Once shunned by collectors, taxidermy is making its way back to the mainstream. Antiques consultant Mark Littler reveals why it’s no longer a dying art.
Guide to Taxidermy
In Victorian times every town boasted a taxidermist, sparked by a society that was fascinated by death and memento mori – even Queen Victoria famously collected an array of stuffed birds.
While recent decades have seen it fall out of fashion – due to, among other things, perceptions of hunting and the natural environment – taxidermy is back on the agenda championed by a new raft of ethical taxidermists.
From soap operas to Hoxton bars, the ancient art is back in fashion and commanding high prices at auction. Sworders’ annual Out of the Ordinary sale last month, and Chiswick Auctions’ new Curious to the Extraordinary in January is testimony to the growing market.
While the work of modern taxidermists, including London-based Harriet Horton, who combines animals and neon lights, are sought after; older pieces by well known masters of the art are equally collectable as the stigma surrounding taxidermy softens.
Tony Armitstead is one of the best ‘North East School’ of taxidermists operating from Darlington, Co Durham. His work encapsulates various anthropomorphic traits from renowned late Victorian artists such as Rowland Ward, Peter Spicer and Henry Murray, and prices for his work are likely to increase in value as his name becomes better known.
His depictions of gamekeeping, fishing and gardening mice enjoy a good following, with his painted backdrops also of a very high standard, as are his case frames and glass. Plain cases produced by the North East School are also in vogue for their simplicity which suit a modern interior. Collectors are also attracted to brightly-coloured birds which, again, are ideal for a minimalist setting. Butterflies and insects, while not strictly taxidermy, are also attractive to modern buyers.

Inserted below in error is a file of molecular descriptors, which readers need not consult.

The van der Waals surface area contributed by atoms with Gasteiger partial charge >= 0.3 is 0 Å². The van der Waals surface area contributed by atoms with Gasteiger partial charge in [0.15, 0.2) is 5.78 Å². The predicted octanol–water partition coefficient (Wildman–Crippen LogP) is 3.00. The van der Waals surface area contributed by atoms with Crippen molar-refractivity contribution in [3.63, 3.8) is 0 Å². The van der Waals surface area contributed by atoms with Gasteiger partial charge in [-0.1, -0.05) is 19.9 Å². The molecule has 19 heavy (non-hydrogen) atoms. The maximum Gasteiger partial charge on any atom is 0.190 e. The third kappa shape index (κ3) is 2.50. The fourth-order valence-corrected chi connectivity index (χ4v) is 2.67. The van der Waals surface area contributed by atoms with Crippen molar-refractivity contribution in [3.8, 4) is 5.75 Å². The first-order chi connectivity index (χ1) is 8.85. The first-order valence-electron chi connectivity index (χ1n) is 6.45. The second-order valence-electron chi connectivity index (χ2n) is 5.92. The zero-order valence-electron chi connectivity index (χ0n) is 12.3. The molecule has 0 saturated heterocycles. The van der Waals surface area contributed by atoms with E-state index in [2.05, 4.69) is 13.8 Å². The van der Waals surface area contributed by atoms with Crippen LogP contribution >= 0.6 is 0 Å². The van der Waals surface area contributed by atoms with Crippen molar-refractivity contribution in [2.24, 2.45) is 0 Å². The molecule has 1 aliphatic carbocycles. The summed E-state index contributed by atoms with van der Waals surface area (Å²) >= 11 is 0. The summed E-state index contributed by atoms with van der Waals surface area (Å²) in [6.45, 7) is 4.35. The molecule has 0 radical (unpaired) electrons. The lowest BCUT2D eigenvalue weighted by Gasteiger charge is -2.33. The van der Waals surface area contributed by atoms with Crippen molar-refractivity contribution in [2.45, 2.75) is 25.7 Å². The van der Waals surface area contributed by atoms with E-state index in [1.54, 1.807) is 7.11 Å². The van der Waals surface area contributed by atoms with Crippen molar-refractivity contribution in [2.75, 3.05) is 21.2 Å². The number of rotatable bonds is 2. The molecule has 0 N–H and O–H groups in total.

There are many great names in taxidermy, however Rowland Ward is one of the most famous British names. Ward’s taxidermy is generally of the highest quality, easy to identify and carries contemporary standards of beauty, as such pieces are sought after by collectors.
Rowland Ward set up his own taxidermy business in 1870 after training under his father, Henry Ward for several years. When Henry Ward died Rowland Ward absorbed his father’s business and many of his contacts, building upon the established Ward name as the go to London taxidermist.
In 1904 Rowland Ward Ltd. was granted a Royal Warrant officially naming it the foremost taxidermist in the land. Rowland Ward died in 1912 but the company persisted under a series of managers and the highest quality taxidermy bearing the ‘Rowland Ward’ name continued to be produced until well into the 1960s.